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'But, It Ain't Broke...' General Aviation Takes Aim at Senate's Section 315

'Air Tour and Sport Parachuting Safety' Act an Economic Gut Punch, Say Stakeholders

A group of GA-related stakeholders addressed proposed Senate regulations that would have "significant and insurmountable" impacts on small operators around the country.

The group includes a wide variety of big industry names related to general aviation, parachuting, and warbird operations, each throwing their weight behind a letter urging lawmakers to reconsider regs surrounding parachute use and air tours. "We write to highlight our concerns that, as currently drafted, Section 315 entitled Air Tour and Sport Parachuting Safety of the Senate’s FAA Reauthorization Act of 2023 (S. 1939) will, if enacted, have significant and insurmountable direct impacts on thousands of small general aviation businesses and the airports at which they operate," the letter reads.

It gives a rundown of the 'broad bipartisan support' seen in the FAA reauthorization bill, while noting that it passed without similarly difficult provisions last July. The group notes that small business surrounding air tourism provide an important commercial stimulus to communities, thanks to their small-town locations and far-flung sceneries, often making them the only game in town for future aviators to gain experience in the industry. Passing Section 315 would negatively impact them, introducing requirements that are "nearly impossible" to comply with.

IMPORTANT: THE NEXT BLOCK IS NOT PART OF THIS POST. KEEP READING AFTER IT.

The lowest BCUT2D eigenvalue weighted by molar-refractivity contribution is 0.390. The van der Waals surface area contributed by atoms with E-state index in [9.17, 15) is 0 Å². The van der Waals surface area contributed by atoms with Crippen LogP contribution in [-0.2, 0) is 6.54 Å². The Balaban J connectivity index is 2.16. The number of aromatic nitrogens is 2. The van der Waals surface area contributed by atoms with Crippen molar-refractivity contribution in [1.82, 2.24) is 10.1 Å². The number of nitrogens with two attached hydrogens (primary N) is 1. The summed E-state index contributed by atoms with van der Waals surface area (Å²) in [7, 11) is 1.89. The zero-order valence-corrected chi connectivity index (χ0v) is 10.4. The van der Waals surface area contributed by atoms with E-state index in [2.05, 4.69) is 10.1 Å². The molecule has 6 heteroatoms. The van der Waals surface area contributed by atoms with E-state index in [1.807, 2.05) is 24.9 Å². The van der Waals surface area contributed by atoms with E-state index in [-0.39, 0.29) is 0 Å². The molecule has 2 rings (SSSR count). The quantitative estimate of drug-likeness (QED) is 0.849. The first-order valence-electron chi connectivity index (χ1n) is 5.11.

"Section 315 introduces requirements that would be nearly impossible and financially unattainable for these small businesses, resulting in their likely closure," the group says. "If adopted, Section 315 would burden the FAA's limited resources with a flood of new certificate applications and the ongoing costs of administering flight operations under 14 CFR Part 135, diverting resources that currently oversee commercial point-to-point charter flights and other safety-critical functions."

They say that the industry has done just fine without such rules in the past, noting an ad-hoc solution in the form of FAA permissions under an LOA issued via 14 CFR part 91.147. "FAA regulations also address pilot, aircraft, and operational qualifications for these types of activities. Additionally, these operators will fall under the FAA’s requirements for the implementation of Safety Management Systems which further enhances a robust safety culture."

The letter goes on to offer broad industry support in finding another way to bolster tourism safety, so long as it's an actionable and effective pathway to do so. "In closing, our organizations have deep concerns that the proposed requirements, if enacted, are not scalable and do not support a data-driven approach to enhancing safety for these segments of general aviation. They will result in the closure of small aviation businesses without improving safety, and they will deprive the FAA of the resources and manpower needed to address priority issues. We respectfully request that the Senate’s Section 315 provisions be omitted from any final FAA Reauthorization bill."

Bizarrely; Sport Parachuting (in particular) has never been safer... a trend that has been more positive over the years... making the need for such 'safety improvements' absolutely inexplicable... and without viable rationale.

FMI: www.faa.gov


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